See the tempestuous finalists of the Weather Photographer of the Year Awards
Tsunami-like waves, parched earth, and floods are just a few of the dramatic entries.
The scenes feel like something straight out of 2012 or The Sorcerer’s Apprentice. Frost overtakes a window pane, bolts of lighting, extreme drought. The Royal Meteorological Society (RMetS) has selected the finalists for its Photographer of the Year Awards, and the voting is now open to the public. Winners are announced on September 21 and they, along with the finalists, will be featured in the annual calendar available later in the year. Here are some of our favorite contenders.
Departing storm over Bembridge Lifeboat Station, Jamie Russell
Jamie Russell was chasing storms across the Isle of Wright when he reached Bembridge and was rewarded with an exceptional rainbow, which he took drastic measures to photograph.
“In a panic I waded into the waist-deep water, fully dressed, just to compose this scene.”
Highway to paradise
This otherworldly scene, captured in Slovenia, is thanks to a temperature inversion that causes fog to form on the water’s surface. It happens just a couple of times a year, and Sara Jazbar was there to get the shot.
“The fog stopped under the bridge and lingered there, flowing, moving, as if alive,” Jazbar says.
Winter’s icy grip
From Sweden’s northernmost town of Kurravaara, Kiruna, RMetS Weather Photographer of the Year Felipe Martin Menzella documented the chilling beauty of an icy window.
In this image, we’re not quite at Loch Ness, but rather at Loch Lomond, in Southern Scotland.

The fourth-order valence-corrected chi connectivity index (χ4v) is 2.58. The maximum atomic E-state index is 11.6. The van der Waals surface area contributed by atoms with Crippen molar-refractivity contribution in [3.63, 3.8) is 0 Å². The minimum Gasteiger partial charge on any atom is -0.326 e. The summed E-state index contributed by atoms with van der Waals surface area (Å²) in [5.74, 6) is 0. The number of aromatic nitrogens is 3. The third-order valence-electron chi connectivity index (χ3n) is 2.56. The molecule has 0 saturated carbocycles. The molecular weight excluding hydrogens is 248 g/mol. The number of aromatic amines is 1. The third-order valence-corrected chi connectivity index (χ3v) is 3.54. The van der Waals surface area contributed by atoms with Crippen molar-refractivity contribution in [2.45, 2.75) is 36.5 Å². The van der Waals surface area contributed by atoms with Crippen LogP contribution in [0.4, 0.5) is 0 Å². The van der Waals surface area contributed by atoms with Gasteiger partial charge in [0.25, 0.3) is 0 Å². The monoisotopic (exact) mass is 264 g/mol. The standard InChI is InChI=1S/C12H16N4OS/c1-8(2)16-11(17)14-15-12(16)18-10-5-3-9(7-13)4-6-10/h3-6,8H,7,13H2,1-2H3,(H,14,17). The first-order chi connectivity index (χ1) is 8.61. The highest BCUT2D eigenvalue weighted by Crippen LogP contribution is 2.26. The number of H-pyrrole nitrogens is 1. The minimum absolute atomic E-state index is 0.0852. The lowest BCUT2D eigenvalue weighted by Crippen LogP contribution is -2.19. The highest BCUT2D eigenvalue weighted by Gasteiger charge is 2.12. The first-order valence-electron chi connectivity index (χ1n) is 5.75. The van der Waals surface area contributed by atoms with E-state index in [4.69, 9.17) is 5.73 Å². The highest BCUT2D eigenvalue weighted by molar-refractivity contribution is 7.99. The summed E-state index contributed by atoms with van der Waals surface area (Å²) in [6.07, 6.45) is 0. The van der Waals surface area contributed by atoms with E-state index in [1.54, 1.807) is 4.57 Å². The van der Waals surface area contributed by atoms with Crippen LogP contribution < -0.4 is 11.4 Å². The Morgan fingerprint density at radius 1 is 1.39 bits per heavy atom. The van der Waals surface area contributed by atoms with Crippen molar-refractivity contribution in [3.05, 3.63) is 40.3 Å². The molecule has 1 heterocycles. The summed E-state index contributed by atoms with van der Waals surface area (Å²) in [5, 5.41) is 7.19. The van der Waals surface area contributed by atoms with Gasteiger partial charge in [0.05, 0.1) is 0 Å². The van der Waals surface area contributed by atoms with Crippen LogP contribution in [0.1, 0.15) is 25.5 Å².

“The woods, the alps, the loch, and Ben Lomond were bathed in ‘Scotch mist.’ This shot was taken just before the sun put in an appearance,” notes photographer Vince Campbell.
Monsoon season means it’s time to harvest waterlilies to sell at local markets. RMetS Weather Photographer of the Year finalist Shibasish Saha takes us to Barrackpore, West Bengal, India, with a drone to capture a unique perspective on the process.
“Wet Sleddale [reservoir] more often than not doesn’t overflow, but when it does, it’s an amazing site, and the noise is deafening,” notes Andrew McCaren. The overflow was a result of heavy rain and though the subject is cheerfully decked out in rainbow umbrella and electric green rain slicker, we’d guess this is not what Gene Kelly had in mind for a little singing in the rain.
In search of water
The cracked earth only highlights the feeling of desperation in the search for water, two pots dismally empty. Barun Rajgaria shares that during a “drought, the women and children of the village [in Purulia, West Bengal] have to make deep pits in the dry river, in which the frozen water quenches the thirst of the people here.”
In stark contrast to the previous entry, Betel Tibebu’s image is an abundance of water. Addis Ababa, Ethiopia, experienced flooding after intense rain. Bubbles form when a raindrop hits the surface, trapping the air.